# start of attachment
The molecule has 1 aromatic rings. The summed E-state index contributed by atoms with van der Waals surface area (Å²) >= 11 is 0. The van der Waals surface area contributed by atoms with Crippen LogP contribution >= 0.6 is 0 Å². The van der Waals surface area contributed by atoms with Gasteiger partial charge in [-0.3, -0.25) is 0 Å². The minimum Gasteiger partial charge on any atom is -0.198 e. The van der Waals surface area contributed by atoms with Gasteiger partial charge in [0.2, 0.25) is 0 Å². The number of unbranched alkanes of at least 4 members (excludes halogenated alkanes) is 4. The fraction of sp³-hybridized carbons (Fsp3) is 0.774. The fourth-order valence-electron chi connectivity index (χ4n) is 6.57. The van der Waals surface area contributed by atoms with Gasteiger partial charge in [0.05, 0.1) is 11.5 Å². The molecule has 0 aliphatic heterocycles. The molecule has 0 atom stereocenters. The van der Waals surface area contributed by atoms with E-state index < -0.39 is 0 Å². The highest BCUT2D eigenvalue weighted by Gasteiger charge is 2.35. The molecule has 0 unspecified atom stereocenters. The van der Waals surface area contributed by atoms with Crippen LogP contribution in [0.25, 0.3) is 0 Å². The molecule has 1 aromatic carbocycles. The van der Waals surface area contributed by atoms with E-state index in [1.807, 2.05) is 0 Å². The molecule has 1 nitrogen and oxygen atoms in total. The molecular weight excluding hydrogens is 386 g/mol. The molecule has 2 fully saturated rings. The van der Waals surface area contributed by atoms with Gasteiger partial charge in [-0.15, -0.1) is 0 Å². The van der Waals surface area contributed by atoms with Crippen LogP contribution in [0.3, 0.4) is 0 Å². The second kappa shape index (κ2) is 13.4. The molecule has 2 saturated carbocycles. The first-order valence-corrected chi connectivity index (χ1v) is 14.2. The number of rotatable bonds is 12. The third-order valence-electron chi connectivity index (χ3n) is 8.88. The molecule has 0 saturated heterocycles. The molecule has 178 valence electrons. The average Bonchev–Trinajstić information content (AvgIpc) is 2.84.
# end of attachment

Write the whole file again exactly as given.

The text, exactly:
The molecule has 1 aromatic rings. The summed E-state index contributed by atoms with van der Waals surface area (Å²) >= 11 is 0. The van der Waals surface area contributed by atoms with Crippen LogP contribution >= 0.6 is 0 Å². The van der Waals surface area contributed by atoms with Gasteiger partial charge in [-0.3, -0.25) is 0 Å². The minimum Gasteiger partial charge on any atom is -0.198 e. The van der Waals surface area contributed by atoms with Gasteiger partial charge in [0.2, 0.25) is 0 Å². The number of unbranched alkanes of at least 4 members (excludes halogenated alkanes) is 4. The fraction of sp³-hybridized carbons (Fsp3) is 0.774. The fourth-order valence-electron chi connectivity index (χ4n) is 6.57. The van der Waals surface area contributed by atoms with Gasteiger partial charge in [0.05, 0.1) is 11.5 Å². The molecule has 0 aliphatic heterocycles. The molecule has 0 atom stereocenters. The van der Waals surface area contributed by atoms with E-state index < -0.39 is 0 Å². The highest BCUT2D eigenvalue weighted by Gasteiger charge is 2.35. The molecule has 0 unspecified atom stereocenters. The van der Waals surface area contributed by atoms with Crippen LogP contribution in [0.25, 0.3) is 0 Å². The molecule has 1 aromatic carbocycles. The van der Waals surface area contributed by atoms with E-state index in [1.807, 2.05) is 0 Å². The molecule has 1 nitrogen and oxygen atoms in total. The molecular weight excluding hydrogens is 386 g/mol. The molecule has 2 fully saturated rings. The van der Waals surface area contributed by atoms with Gasteiger partial charge in [-0.15, -0.1) is 0 Å². The van der Waals surface area contributed by atoms with Crippen LogP contribution in [0.3, 0.4) is 0 Å². The second kappa shape index (κ2) is 13.4. The molecule has 2 saturated carbocycles. The first-order valence-corrected chi connectivity index (χ1v) is 14.2. The number of rotatable bonds is 12. The third-order valence-electron chi connectivity index (χ3n) is 8.88. The molecule has 0 saturated heterocycles. The molecule has 178 valence electrons. The average Bonchev–Trinajstić information content (AvgIpc) is 2.84.